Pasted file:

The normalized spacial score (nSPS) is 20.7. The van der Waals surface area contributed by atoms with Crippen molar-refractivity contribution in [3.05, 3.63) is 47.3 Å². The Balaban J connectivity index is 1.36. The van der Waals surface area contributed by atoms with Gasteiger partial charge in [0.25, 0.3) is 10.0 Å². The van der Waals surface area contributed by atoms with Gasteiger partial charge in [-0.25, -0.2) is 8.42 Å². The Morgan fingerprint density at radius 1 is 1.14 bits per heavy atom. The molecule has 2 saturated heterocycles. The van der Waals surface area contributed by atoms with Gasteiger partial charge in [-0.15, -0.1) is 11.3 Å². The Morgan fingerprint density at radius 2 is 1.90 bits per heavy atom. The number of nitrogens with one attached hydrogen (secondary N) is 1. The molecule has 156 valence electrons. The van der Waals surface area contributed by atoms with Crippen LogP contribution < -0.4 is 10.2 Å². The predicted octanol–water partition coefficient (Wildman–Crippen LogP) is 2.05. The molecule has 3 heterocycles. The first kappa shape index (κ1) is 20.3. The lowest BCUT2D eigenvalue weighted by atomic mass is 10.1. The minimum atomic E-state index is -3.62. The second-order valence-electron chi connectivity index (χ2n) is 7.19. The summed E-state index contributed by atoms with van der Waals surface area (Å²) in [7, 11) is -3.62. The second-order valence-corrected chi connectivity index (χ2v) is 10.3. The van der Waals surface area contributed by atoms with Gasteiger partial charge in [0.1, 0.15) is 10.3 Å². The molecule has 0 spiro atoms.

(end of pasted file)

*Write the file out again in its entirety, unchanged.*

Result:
The normalized spacial score (nSPS) is 20.7. The van der Waals surface area contributed by atoms with Crippen molar-refractivity contribution in [3.05, 3.63) is 47.3 Å². The Balaban J connectivity index is 1.36. The van der Waals surface area contributed by atoms with Gasteiger partial charge in [0.25, 0.3) is 10.0 Å². The van der Waals surface area contributed by atoms with Gasteiger partial charge in [-0.25, -0.2) is 8.42 Å². The Morgan fingerprint density at radius 1 is 1.14 bits per heavy atom. The molecule has 2 saturated heterocycles. The van der Waals surface area contributed by atoms with Gasteiger partial charge in [-0.15, -0.1) is 11.3 Å². The Morgan fingerprint density at radius 2 is 1.90 bits per heavy atom. The number of nitrogens with one attached hydrogen (secondary N) is 1. The molecule has 156 valence electrons. The van der Waals surface area contributed by atoms with Crippen LogP contribution < -0.4 is 10.2 Å². The predicted octanol–water partition coefficient (Wildman–Crippen LogP) is 2.05. The molecule has 3 heterocycles. The first kappa shape index (κ1) is 20.3. The lowest BCUT2D eigenvalue weighted by atomic mass is 10.1. The minimum atomic E-state index is -3.62. The second-order valence-electron chi connectivity index (χ2n) is 7.19. The summed E-state index contributed by atoms with van der Waals surface area (Å²) in [7, 11) is -3.62. The second-order valence-corrected chi connectivity index (χ2v) is 10.3. The van der Waals surface area contributed by atoms with Gasteiger partial charge in [0.1, 0.15) is 10.3 Å². The molecule has 0 spiro atoms.